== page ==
Moremi Game Reserve, located on the eastern end of Okavango Delta, was named after Chief Moremi from the Botswana tribe. Moremi is a spectacular montage of lily covered wetlands, sparkling floodplains and open grassland.
The original Moremi Game Reserve consisted mainly of the Mopane Tongue area. However, in the 1970s, the royal hunting grounds known as Chief’s Island were added. To help you understand this area better, let’s share some more facts. Moremi is home to one of the most endangered large mammals, the cheetah and the white rhinoceros and black rhinoceros. Moremi is also home to over 500 bird species, from water birds to forest dwellers, and more than 1.000 plant species. This ecosystem is one of the most diverse in Africa.
Wildlife in Moremi
It is possible to enjoy great game viewing all year round due to the combination of waterways and dry land. Unique ecosystems in the Okavango Delta allow for diversity of wildlife. These unique ecosystems, combined with the effective protection measures, result in high numbers of wildlife. Game viewing is spectacular, whether you’re on a game drive vehicle or mokoro ride.
You can easily spot the iconic Big Five except for the rare rhinoceros. Moremi is a great place to spot the rare leopard, which can be difficult to find. The rare African wild dog is a sighting that is worth mentioning.
Birdlife in Moremi
The Okavango Delta is renowned as one of southern Africa‘s top birding destinations. Moremi, as part of the Okavango Delta safari experience, falls into this category with over 400 species of bird. The guides tend to be enthusiastic birdwatchers, which helps with spotting unfamiliar birds in an unfamiliar area. The mokoro allows for fantastic bird watching as the birds tend to let you come closer than usual.
Notable birds to look for include the rare slaty gray egret, the southern carmine bee-eater, the green-winged pytilia, the African skimmer and the African fish eagle.
When to Go to Moremi Game Reserve
Before you plan your trip to the Moremi Game Reserve, it is highly recommended determining where you want to stay and what is on your bucket list.
We would love to provide a simple, ‘this is the best time to visit’, but there is no such thing when it comes to Botswana. The Moremi Game Reserve and the Okavango Delta change dramatically with the seasons, making it a year-round destination; feel free to come at any time to experience the wonder.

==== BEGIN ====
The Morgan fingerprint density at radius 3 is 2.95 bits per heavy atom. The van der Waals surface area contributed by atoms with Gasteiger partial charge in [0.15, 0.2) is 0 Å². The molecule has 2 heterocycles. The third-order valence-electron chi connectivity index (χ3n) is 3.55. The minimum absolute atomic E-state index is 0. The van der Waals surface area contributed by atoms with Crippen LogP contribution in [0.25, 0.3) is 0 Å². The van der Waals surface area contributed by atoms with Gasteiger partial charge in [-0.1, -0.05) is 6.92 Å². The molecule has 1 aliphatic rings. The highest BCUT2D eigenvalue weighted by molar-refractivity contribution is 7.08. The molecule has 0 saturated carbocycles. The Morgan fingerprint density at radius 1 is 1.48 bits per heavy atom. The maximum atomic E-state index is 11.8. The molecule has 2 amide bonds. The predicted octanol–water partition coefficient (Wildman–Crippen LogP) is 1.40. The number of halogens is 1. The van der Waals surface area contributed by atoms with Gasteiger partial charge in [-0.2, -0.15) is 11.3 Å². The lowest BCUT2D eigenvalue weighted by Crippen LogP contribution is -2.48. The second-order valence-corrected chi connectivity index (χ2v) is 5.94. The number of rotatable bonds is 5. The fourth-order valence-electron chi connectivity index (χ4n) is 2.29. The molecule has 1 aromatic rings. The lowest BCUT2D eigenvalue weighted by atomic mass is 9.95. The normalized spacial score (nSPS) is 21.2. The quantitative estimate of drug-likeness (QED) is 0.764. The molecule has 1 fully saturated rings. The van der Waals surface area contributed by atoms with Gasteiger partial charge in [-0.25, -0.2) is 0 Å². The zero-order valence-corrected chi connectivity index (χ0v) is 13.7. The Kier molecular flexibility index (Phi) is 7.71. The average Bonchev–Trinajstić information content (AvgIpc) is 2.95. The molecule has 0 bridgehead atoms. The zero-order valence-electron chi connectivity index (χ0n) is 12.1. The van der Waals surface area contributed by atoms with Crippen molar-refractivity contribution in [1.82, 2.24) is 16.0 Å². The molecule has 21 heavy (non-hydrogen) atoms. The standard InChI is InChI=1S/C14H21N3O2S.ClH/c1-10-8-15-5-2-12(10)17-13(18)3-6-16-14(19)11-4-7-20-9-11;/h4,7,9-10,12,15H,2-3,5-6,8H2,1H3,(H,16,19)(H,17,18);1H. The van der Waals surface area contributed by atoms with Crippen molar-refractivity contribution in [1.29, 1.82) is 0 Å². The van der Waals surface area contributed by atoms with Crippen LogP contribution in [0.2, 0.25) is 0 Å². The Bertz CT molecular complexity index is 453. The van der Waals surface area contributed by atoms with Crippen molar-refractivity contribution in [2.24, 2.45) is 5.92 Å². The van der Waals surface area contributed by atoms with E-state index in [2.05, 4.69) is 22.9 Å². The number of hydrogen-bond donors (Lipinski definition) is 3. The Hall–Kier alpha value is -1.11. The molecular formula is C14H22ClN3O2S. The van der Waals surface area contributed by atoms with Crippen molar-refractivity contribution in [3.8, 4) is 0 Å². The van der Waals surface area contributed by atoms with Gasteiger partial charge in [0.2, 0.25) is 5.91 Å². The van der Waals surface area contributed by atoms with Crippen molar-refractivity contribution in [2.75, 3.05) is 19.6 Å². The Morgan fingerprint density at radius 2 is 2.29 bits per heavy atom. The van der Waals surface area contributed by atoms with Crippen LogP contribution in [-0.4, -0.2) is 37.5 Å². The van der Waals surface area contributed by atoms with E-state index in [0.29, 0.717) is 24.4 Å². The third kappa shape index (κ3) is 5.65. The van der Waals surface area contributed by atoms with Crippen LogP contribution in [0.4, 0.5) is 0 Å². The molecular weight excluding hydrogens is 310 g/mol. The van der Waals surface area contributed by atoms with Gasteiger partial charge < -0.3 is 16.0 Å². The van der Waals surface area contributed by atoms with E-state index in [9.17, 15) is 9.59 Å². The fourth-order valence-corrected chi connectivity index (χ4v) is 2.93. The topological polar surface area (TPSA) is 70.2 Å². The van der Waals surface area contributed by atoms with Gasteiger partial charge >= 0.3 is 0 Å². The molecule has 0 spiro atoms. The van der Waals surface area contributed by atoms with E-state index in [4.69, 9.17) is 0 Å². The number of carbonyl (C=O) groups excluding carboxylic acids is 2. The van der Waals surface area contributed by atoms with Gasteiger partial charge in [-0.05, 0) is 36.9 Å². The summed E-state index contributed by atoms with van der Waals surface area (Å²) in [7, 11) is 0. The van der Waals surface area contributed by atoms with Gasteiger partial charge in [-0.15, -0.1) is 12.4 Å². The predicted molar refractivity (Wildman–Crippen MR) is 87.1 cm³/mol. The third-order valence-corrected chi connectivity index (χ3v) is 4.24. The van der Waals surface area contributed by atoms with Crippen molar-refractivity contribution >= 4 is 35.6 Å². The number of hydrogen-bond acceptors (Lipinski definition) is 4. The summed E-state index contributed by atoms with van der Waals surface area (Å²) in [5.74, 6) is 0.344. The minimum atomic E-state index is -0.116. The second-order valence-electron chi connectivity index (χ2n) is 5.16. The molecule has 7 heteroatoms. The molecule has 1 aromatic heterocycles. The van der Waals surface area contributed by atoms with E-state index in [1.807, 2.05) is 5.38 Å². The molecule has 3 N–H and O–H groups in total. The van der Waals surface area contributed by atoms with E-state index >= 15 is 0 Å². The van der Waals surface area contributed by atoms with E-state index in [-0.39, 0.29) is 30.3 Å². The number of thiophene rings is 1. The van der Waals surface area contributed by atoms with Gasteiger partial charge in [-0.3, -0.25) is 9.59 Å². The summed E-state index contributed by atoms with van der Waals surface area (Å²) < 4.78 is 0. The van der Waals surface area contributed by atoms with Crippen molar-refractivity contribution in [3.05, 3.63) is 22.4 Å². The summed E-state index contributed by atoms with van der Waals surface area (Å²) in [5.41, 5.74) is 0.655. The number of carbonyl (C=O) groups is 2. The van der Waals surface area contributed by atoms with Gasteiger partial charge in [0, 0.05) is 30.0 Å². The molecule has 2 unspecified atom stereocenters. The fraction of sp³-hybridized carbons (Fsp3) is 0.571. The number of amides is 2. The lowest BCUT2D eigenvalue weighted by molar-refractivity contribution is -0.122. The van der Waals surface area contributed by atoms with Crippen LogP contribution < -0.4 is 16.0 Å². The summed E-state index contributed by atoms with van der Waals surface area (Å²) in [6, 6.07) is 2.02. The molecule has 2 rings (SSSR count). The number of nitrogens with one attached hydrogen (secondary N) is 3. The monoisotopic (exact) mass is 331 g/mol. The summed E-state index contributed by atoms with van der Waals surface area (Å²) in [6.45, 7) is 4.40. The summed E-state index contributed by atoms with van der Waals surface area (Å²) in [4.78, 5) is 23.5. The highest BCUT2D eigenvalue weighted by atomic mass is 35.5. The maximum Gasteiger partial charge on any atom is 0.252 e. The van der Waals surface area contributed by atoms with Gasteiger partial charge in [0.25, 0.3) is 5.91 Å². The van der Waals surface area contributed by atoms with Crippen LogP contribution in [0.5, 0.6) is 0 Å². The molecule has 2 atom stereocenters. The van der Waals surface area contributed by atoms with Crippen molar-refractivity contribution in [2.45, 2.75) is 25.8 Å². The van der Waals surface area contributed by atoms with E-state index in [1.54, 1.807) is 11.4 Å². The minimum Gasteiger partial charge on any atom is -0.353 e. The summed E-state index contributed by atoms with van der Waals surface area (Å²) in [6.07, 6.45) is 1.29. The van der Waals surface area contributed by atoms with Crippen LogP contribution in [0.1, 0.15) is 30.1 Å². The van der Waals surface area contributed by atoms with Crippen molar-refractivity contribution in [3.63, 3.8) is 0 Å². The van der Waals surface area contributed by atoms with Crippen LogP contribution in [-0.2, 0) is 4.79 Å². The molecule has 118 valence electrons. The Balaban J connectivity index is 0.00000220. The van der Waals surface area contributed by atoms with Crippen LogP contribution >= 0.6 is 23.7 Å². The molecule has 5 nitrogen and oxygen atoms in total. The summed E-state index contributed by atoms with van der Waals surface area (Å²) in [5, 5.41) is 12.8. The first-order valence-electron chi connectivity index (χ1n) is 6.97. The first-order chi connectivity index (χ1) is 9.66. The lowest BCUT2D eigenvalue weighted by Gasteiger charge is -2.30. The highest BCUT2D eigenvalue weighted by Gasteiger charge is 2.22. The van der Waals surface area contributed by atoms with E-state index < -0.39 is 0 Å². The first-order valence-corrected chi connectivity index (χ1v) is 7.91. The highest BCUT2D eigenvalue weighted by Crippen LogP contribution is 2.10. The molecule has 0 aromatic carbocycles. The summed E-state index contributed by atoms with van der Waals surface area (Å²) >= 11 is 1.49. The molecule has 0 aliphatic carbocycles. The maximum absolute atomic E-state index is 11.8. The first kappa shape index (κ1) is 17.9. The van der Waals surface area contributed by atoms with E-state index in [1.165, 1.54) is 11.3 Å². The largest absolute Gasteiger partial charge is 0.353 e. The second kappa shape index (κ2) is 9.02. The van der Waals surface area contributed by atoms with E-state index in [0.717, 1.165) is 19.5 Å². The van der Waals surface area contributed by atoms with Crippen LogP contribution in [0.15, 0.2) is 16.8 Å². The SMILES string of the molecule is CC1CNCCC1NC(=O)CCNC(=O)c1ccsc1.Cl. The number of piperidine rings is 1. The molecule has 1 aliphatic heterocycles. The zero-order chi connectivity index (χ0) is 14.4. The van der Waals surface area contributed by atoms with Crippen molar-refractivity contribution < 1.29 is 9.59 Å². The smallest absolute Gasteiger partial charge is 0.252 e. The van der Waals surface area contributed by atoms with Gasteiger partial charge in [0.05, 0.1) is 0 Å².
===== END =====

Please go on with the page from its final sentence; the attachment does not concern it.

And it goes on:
What you will discover soon after arriving in the Moremi Game Reserve, is that it isn’t just about crossing off the Big Five on your list, or finally spotting that rare bird. In Moremi, you have to take in the full package: broad skies, amazing sunsets, constantly changing colors, a warm African breeze (and even warmer African hospitality), lily padded waterways and – of course – some of the best game viewing you will ever experience. This, all together, is what will make you want to come back for another Botswana safari as soon as you start your way home.
Interesting facts about Moremi Game Reserve
Some Interesting Facts about the Moremi Game Reserve
- The Okavango Delta’s only protected area is the Moremi Game Reserve.
- Moremi Game Reserve is home to the largest variety of habitats and animal species in Botswana.
- About 30% of the Reserve are located on the mainland. The bulk is found within the Okavango delta.
- Termite mounds were responsible for approximately 70% of the islands found in the Moremi Game Reserve.
- Chief’s Island was chosen as the location for rhino reintroduction in the wild. It is a suitable habitat, and it is remote. This area is not prone to cross-border poaching.
- Moremi was the first African game reserve established by locals.
- The Moremi Game Reserve is a large area of the Okavango Delta’s eastern side. It combines permanent water and drier areas to create surprising contrasts.
- It covers just under 5,000 kilometers (1.900 mi) and is quite diverse, with Mopani and Acacia forests, floodplains, and lagoons.
Weather and Climate
The climate at Moremi Game Reserve is warm to hot. The Dry season is from April to October. It is characterised by cooler, dryer conditions. The Wet season receives most of the reserve’s rains, and also has higher temperatures.
Dry season – April to October
- The Wet season’s last rain falls in April. The coolest months are June and July, but temperatures rise in August and peak during October.
- April and May – This is the beginning of the Dry Season. The daytime temperatures can reach up to 29°C/84°F. The reserve’s vegetation is still green.
- June, July and August – There is almost no rain. On average, the afternoon temperatures have dropped to 26°C/79°F. Warm clothing is essential for boat trips and morning drives. The temperature in the morning is only 8degC/46degF.
- September and October – This marks the end of the dry season. Before the rains come, the reserve heats up. October is the hottest month, with an average afternoon temperature of 35degC/95degF. Both mornings and nights are pleasant.
Wet season – November to March
- After the rain it immediately cools off and the dust settles. It seldom rains throughout the day. The general pattern is storms and brief showers in the afternoon. It is hot all season. Afternoon temperatures can reach 32degC/90degF.
- November and December – The weather is hot, sunny, with occasional rain. The relief you feel when it rains is noticeable because the temperature tends to rise before precipitation, and then fall. The most comfortable time of day is in the morning, when temperatures average around 19degC/65degF.
- January and February – Strong storms are common during the wettest months, particularly in the afternoon. Rainfall usually doesn’t last for more than a few minutes.
- March – Although it is raining less frequently, the rains are starting to taper off. Thunderstorms are the most common form of precipitation. Mornings are generally cooler at 18°C/64°F.